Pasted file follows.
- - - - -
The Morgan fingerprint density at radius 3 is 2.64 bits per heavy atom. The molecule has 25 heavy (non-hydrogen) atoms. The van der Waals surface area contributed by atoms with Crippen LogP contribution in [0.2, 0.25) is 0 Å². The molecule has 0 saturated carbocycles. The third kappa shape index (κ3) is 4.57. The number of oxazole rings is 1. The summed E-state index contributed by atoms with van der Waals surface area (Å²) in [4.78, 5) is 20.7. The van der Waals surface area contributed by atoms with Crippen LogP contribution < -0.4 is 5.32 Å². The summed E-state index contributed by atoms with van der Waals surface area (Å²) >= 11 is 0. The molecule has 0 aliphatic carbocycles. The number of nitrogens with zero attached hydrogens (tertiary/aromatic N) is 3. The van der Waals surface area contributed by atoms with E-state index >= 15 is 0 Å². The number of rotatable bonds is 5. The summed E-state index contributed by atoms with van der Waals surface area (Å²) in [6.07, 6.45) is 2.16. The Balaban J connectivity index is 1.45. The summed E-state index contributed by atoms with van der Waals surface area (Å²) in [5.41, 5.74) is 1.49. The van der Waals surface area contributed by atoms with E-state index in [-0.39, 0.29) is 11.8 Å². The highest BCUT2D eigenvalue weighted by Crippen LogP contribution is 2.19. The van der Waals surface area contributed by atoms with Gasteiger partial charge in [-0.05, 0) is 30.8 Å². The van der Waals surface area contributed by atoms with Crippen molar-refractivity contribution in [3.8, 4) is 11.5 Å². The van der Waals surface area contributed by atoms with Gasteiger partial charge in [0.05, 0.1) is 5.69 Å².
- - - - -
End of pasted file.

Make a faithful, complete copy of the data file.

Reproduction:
The Morgan fingerprint density at radius 3 is 2.64 bits per heavy atom. The molecule has 25 heavy (non-hydrogen) atoms. The van der Waals surface area contributed by atoms with Crippen LogP contribution in [0.2, 0.25) is 0 Å². The molecule has 0 saturated carbocycles. The third kappa shape index (κ3) is 4.57. The number of oxazole rings is 1. The summed E-state index contributed by atoms with van der Waals surface area (Å²) in [4.78, 5) is 20.7. The van der Waals surface area contributed by atoms with Crippen LogP contribution < -0.4 is 5.32 Å². The summed E-state index contributed by atoms with van der Waals surface area (Å²) >= 11 is 0. The molecule has 0 aliphatic carbocycles. The number of nitrogens with zero attached hydrogens (tertiary/aromatic N) is 3. The van der Waals surface area contributed by atoms with E-state index >= 15 is 0 Å². The number of rotatable bonds is 5. The summed E-state index contributed by atoms with van der Waals surface area (Å²) in [6.07, 6.45) is 2.16. The Balaban J connectivity index is 1.45. The summed E-state index contributed by atoms with van der Waals surface area (Å²) in [5.41, 5.74) is 1.49. The van der Waals surface area contributed by atoms with E-state index in [-0.39, 0.29) is 11.8 Å². The highest BCUT2D eigenvalue weighted by Crippen LogP contribution is 2.19. The van der Waals surface area contributed by atoms with Gasteiger partial charge in [-0.05, 0) is 30.8 Å². The van der Waals surface area contributed by atoms with Crippen molar-refractivity contribution in [3.8, 4) is 11.5 Å². The van der Waals surface area contributed by atoms with Gasteiger partial charge in [0.05, 0.1) is 5.69 Å².